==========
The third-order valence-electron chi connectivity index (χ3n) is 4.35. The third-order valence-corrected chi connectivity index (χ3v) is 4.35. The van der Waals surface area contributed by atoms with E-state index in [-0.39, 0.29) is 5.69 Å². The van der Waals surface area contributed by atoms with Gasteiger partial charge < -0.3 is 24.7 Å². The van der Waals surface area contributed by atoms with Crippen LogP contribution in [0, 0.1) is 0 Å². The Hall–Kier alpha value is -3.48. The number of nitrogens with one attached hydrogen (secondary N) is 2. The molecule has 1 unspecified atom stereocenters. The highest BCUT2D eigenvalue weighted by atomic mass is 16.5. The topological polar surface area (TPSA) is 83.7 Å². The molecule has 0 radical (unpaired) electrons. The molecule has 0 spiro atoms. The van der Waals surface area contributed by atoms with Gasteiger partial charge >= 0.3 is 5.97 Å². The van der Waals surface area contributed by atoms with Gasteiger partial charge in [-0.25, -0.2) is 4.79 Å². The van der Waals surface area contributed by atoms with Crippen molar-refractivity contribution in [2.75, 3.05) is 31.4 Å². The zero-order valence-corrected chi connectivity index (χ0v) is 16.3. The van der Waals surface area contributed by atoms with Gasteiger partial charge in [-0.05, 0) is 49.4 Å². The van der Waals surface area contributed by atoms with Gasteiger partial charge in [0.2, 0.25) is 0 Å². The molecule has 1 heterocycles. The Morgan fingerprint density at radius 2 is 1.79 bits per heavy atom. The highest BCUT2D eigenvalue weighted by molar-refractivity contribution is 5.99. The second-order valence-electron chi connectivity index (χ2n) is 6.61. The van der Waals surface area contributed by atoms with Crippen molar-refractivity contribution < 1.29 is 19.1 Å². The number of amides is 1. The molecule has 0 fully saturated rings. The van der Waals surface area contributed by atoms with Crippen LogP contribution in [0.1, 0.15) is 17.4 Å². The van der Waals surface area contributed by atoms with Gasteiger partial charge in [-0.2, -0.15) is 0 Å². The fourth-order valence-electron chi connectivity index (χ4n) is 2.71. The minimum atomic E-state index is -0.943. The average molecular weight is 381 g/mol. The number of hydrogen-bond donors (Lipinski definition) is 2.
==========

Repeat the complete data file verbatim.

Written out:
The third-order valence-electron chi connectivity index (χ3n) is 4.35. The third-order valence-corrected chi connectivity index (χ3v) is 4.35. The van der Waals surface area contributed by atoms with E-state index in [-0.39, 0.29) is 5.69 Å². The van der Waals surface area contributed by atoms with Gasteiger partial charge < -0.3 is 24.7 Å². The van der Waals surface area contributed by atoms with Crippen LogP contribution in [0, 0.1) is 0 Å². The Hall–Kier alpha value is -3.48. The number of nitrogens with one attached hydrogen (secondary N) is 2. The molecule has 1 unspecified atom stereocenters. The highest BCUT2D eigenvalue weighted by atomic mass is 16.5. The topological polar surface area (TPSA) is 83.7 Å². The molecule has 0 radical (unpaired) electrons. The molecule has 0 spiro atoms. The van der Waals surface area contributed by atoms with Gasteiger partial charge >= 0.3 is 5.97 Å². The van der Waals surface area contributed by atoms with Gasteiger partial charge in [-0.25, -0.2) is 4.79 Å². The van der Waals surface area contributed by atoms with Crippen molar-refractivity contribution in [2.75, 3.05) is 31.4 Å². The zero-order valence-corrected chi connectivity index (χ0v) is 16.3. The van der Waals surface area contributed by atoms with Gasteiger partial charge in [-0.05, 0) is 49.4 Å². The van der Waals surface area contributed by atoms with Gasteiger partial charge in [0.2, 0.25) is 0 Å². The molecule has 1 heterocycles. The Morgan fingerprint density at radius 2 is 1.79 bits per heavy atom. The highest BCUT2D eigenvalue weighted by molar-refractivity contribution is 5.99. The second-order valence-electron chi connectivity index (χ2n) is 6.61. The van der Waals surface area contributed by atoms with Crippen molar-refractivity contribution < 1.29 is 19.1 Å². The number of amides is 1. The molecule has 0 fully saturated rings. The van der Waals surface area contributed by atoms with Crippen LogP contribution in [0.1, 0.15) is 17.4 Å². The van der Waals surface area contributed by atoms with Gasteiger partial charge in [-0.2, -0.15) is 0 Å². The fourth-order valence-electron chi connectivity index (χ4n) is 2.71. The minimum atomic E-state index is -0.943. The average molecular weight is 381 g/mol. The number of hydrogen-bond donors (Lipinski definition) is 2.